The Georgia Supreme Court on Monday upheld the extraordinary dismissal of murder and sexual assault charges against a man accused of killing a 12-year-old girl in Savannah, finding prosecutors violated his right to a speedy trial.
The unanimous ruling means that Bobby Lavon Buckner will not stand trial for the fatal abduction of Ashleigh Moore, a seventh-grade honor student who had disappeared from her Chatham County home in the early morning hours of April 18, 2003. About three weeks later, her body was found near the Marriott Riverfront Hotel.
The court upheld a ruling that found the 53-month delay after Buckner’s indictment to be largely attributable to negligent inaction by the District Attorney’s Office and the reassignment of the case from one prosecutor to another.
Buckner was the live-in boyfriend of Ashleigh’s mother. He is not a free man, however.
The day after Ashleigh’s disappearance, Buckner, a convicted sex offender, was arrested for violating a condition of his probation — being alone with Ashleigh and two other children. Buckner later admitted to that violation, pleaded guilty to sex crimes involving four other children and was sentenced to 20 years in prison.
Buckner was indicted for the murder in 2007 and re-indicted two more times. In 2011, prosecutors announced they were seeking the death penalty against Buckner, causing further delays, but decided against a capital trial about five months later.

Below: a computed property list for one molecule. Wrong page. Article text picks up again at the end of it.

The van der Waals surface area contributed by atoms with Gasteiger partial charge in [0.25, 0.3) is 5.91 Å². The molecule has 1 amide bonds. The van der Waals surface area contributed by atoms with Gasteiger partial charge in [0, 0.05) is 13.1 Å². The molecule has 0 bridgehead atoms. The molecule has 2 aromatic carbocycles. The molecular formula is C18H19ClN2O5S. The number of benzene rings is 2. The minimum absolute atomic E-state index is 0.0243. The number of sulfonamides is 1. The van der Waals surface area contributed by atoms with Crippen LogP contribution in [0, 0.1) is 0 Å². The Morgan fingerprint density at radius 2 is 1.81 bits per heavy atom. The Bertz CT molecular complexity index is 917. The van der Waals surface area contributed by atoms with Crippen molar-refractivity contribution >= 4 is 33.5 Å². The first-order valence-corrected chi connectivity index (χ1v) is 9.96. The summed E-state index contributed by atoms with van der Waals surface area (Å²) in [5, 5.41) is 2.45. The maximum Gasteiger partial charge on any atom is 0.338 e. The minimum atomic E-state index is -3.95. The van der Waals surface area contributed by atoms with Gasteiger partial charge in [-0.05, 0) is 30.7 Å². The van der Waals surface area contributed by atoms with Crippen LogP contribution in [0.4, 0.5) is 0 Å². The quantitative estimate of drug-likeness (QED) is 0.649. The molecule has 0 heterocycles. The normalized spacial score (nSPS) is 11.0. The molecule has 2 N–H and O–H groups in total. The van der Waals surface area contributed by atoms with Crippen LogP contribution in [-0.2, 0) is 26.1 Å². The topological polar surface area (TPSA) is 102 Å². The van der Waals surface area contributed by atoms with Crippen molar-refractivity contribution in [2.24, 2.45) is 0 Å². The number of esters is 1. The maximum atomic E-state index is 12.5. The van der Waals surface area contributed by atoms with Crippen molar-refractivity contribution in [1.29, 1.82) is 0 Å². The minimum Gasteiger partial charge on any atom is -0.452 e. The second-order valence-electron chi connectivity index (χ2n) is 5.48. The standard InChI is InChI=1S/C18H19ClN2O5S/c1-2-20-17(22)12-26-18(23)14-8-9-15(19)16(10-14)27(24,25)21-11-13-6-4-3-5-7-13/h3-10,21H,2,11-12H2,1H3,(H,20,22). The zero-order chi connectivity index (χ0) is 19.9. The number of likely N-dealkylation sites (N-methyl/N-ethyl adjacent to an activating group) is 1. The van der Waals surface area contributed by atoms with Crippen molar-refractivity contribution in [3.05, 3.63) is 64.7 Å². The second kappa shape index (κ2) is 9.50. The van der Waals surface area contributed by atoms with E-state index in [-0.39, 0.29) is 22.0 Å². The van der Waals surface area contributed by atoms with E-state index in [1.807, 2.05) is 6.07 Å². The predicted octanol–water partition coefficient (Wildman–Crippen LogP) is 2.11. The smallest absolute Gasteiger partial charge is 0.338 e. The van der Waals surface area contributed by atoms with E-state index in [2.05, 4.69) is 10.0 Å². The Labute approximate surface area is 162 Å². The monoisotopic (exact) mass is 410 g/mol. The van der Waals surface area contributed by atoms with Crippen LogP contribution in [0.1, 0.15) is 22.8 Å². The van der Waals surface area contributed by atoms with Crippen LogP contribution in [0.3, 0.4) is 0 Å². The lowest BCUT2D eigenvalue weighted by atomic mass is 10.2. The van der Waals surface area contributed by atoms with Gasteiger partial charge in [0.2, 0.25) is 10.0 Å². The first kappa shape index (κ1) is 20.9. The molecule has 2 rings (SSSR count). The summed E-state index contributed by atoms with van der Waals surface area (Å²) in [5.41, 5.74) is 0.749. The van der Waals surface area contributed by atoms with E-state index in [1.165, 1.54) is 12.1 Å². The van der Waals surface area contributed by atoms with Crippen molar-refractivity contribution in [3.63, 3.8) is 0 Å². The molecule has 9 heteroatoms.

In the meantime, Buckner filed a motion seeking to dismiss the charges, arguing his right to a speedy trial had been violated.
Chatham Superior Court Judge Penny Haas Freesemann reluctantly ruled in Buckner’s favor. In her order, Freeseman said she had struggled with the issue because the only remedy was “so extreme” — the dismissal of all charges.
But Freesemann noted there were allegations of evidence tampering by law enforcement officials at Ashleigh’s home shortly after her disappearance. Two police officers and a retired police officer who were friends of the family were allowed into the girl’s bedroom before it was secured by investigating officers. One of the officers removed potential evidence from the room and told family members not to tell anyone they had been inside, Fressemann’s order said.
The state then lost recorded statements of witnesses to the evidence tampering and other witnesses are either deceased or unable to recall important details about what occurred, the order said. For these reasons, the unusually long delay in the getting the case to trial prejudiced Buckner’s ability to show what specific pieces of evidence had been altered or manipulated, Freesemann found.
“Certainly, a corrupted crime scene could help a guilty defendant, but conversely it must be recognized that a corrupted crime scene would mosly likely hurt an innocent defendant,” Freesemann wrote. “This is an important distinction in light of the fact that the defendant, having not yet been tried, is presumed to be innocent.”